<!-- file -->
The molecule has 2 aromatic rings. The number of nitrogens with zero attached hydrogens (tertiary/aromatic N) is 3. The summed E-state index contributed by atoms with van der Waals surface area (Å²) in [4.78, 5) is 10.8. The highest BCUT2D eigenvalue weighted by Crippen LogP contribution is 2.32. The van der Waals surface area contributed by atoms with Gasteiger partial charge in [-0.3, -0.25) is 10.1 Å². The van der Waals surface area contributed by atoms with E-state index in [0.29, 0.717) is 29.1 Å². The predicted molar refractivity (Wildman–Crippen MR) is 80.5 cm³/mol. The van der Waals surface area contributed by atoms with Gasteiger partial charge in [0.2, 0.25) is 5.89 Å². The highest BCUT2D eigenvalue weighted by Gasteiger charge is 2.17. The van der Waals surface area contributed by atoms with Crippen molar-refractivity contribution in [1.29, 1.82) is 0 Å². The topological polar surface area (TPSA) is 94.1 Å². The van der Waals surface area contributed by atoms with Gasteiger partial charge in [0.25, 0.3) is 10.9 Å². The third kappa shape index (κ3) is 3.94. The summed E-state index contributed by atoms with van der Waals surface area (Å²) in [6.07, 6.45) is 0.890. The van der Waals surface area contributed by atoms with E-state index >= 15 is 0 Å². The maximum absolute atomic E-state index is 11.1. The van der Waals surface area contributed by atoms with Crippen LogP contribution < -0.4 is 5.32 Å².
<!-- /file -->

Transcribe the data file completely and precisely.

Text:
The molecule has 2 aromatic rings. The number of nitrogens with zero attached hydrogens (tertiary/aromatic N) is 3. The summed E-state index contributed by atoms with van der Waals surface area (Å²) in [4.78, 5) is 10.8. The highest BCUT2D eigenvalue weighted by Crippen LogP contribution is 2.32. The van der Waals surface area contributed by atoms with Gasteiger partial charge in [-0.3, -0.25) is 10.1 Å². The van der Waals surface area contributed by atoms with E-state index in [0.29, 0.717) is 29.1 Å². The predicted molar refractivity (Wildman–Crippen MR) is 80.5 cm³/mol. The van der Waals surface area contributed by atoms with Gasteiger partial charge in [0.2, 0.25) is 5.89 Å². The highest BCUT2D eigenvalue weighted by Gasteiger charge is 2.17. The van der Waals surface area contributed by atoms with Crippen molar-refractivity contribution in [1.29, 1.82) is 0 Å². The topological polar surface area (TPSA) is 94.1 Å². The van der Waals surface area contributed by atoms with Gasteiger partial charge in [0.25, 0.3) is 10.9 Å². The third kappa shape index (κ3) is 3.94. The summed E-state index contributed by atoms with van der Waals surface area (Å²) in [6.07, 6.45) is 0.890. The van der Waals surface area contributed by atoms with E-state index >= 15 is 0 Å². The maximum absolute atomic E-state index is 11.1. The van der Waals surface area contributed by atoms with Crippen LogP contribution < -0.4 is 5.32 Å².